Vendor Management DOs and DON’Ts

Vendor Management Challenges

Increasing regulatory focus on vendor management means it is a constantly moving compliance target for credit unions and CUSOs. We are seeing this manifest itself in multiple ways that you might not think of when developing a vendor management program.

Vendor Questions on the Call Report

In the current filing window for call reports, you may have questions about two new report elements relating to cloud service providers:

  • Cloud Services (check all that apply):
    • Infrastructure as a Service (IaaS)
    • Platform as a Service (PaaS)
    • Software as a Service (SaaS)
  • Email Services (check one only):
    • On-premises
    • Cloud
    • Hybrid

The cloud services report element pertains to services that you and your vendors deliver to your members. Understanding what these mean and how these services are supplied will be critical to answering these correctly:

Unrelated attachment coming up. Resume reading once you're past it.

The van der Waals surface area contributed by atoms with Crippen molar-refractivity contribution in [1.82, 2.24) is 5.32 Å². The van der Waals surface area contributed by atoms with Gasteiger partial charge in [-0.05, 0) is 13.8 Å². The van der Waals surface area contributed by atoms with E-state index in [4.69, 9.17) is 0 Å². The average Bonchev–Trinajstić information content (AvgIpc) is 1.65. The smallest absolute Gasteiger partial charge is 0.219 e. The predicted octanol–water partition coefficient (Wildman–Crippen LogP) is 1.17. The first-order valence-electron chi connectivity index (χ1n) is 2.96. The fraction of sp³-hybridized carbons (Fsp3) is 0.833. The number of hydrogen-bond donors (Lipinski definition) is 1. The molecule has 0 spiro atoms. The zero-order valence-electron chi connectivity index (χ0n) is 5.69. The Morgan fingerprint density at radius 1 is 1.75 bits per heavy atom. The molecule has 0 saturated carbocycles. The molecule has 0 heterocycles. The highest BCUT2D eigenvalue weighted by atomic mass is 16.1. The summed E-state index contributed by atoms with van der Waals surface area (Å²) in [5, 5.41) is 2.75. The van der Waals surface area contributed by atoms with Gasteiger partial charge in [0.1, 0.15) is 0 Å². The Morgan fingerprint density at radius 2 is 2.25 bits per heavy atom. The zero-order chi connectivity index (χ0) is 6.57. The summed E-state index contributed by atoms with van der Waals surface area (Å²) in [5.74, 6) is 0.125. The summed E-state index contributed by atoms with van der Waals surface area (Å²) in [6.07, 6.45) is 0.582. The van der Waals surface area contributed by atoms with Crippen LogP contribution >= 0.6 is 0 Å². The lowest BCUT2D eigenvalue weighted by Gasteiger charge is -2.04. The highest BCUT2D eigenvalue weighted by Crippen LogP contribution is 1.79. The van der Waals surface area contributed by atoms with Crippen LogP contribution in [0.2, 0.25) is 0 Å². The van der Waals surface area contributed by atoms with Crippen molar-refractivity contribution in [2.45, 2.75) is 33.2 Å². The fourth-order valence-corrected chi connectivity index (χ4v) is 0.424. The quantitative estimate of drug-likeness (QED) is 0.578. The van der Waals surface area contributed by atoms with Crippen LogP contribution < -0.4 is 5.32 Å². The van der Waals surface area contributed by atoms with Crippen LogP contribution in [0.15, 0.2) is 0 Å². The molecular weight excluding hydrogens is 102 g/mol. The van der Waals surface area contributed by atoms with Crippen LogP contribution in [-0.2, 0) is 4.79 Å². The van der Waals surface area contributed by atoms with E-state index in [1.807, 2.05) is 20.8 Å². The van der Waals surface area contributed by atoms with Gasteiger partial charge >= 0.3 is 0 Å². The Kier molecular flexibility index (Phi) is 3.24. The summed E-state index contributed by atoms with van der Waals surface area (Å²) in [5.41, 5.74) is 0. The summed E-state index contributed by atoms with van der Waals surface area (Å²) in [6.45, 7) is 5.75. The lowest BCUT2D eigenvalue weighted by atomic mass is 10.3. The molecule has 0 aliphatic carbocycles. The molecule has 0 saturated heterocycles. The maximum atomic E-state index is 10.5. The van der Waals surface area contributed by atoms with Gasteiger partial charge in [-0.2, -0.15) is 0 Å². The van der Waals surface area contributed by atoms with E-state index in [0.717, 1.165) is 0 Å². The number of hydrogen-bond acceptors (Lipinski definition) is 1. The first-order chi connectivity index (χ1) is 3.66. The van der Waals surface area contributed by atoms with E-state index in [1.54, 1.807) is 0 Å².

Infrastructure as a Service (IaaS) – Your credit union (or your vendors) deploy and operate system software and applications on the cloud service provider’s infrastructure. (Example: a hosted digital banking solution.)

Platform as a Service (PaaS) – Your credit union (or your vendors) deploy internally developed or acquired applications using programming tools and services provided by and residing on the cloud service provider’s platforms and infrastructure. (Example: A custom developed solution hosted on a cloud service provider platform.)

Software as a Service (SaaS) – Like traditional outsourcing, where the supplied applications operate on the cloud service provider’s infrastructure. (Examples: Salesforce or Microsoft 365.)

The Email Services report element relates to the location, resilience, and security of your email platform, which could be installed on a physical or virtual server at your credit union (on-premises), hosted on a vendor supplied platform like Microsoft 365 (cloud), or a combination of the two (hybrid).

New NCUA Cyber Incident Reporting Requirements